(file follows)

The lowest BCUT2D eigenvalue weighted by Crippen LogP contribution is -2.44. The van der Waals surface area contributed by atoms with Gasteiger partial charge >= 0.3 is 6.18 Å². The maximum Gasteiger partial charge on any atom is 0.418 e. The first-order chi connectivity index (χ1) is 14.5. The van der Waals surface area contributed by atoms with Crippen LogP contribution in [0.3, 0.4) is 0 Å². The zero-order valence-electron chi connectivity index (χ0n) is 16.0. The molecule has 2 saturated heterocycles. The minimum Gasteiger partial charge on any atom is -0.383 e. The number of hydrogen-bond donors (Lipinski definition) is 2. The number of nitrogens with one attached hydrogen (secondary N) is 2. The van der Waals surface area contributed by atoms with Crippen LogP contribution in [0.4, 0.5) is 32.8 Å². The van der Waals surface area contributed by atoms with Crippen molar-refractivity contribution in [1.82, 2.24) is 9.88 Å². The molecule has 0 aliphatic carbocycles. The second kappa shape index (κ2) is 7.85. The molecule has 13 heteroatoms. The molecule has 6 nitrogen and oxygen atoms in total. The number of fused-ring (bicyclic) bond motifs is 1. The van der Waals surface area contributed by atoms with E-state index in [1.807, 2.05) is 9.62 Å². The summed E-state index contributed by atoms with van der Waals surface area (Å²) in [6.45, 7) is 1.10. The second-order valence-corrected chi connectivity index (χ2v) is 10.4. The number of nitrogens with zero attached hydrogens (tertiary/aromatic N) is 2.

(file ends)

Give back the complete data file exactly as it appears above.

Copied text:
The lowest BCUT2D eigenvalue weighted by Crippen LogP contribution is -2.44. The van der Waals surface area contributed by atoms with Gasteiger partial charge >= 0.3 is 6.18 Å². The maximum Gasteiger partial charge on any atom is 0.418 e. The first-order chi connectivity index (χ1) is 14.5. The van der Waals surface area contributed by atoms with Crippen LogP contribution in [0.3, 0.4) is 0 Å². The zero-order valence-electron chi connectivity index (χ0n) is 16.0. The molecule has 2 saturated heterocycles. The minimum Gasteiger partial charge on any atom is -0.383 e. The number of hydrogen-bond donors (Lipinski definition) is 2. The number of nitrogens with one attached hydrogen (secondary N) is 2. The van der Waals surface area contributed by atoms with Crippen LogP contribution in [0.4, 0.5) is 32.8 Å². The van der Waals surface area contributed by atoms with Crippen molar-refractivity contribution in [1.82, 2.24) is 9.88 Å². The molecule has 0 aliphatic carbocycles. The second kappa shape index (κ2) is 7.85. The molecule has 13 heteroatoms. The molecule has 6 nitrogen and oxygen atoms in total. The number of fused-ring (bicyclic) bond motifs is 1. The van der Waals surface area contributed by atoms with E-state index in [1.807, 2.05) is 9.62 Å². The summed E-state index contributed by atoms with van der Waals surface area (Å²) in [6.45, 7) is 1.10. The second-order valence-corrected chi connectivity index (χ2v) is 10.4. The number of nitrogens with zero attached hydrogens (tertiary/aromatic N) is 2.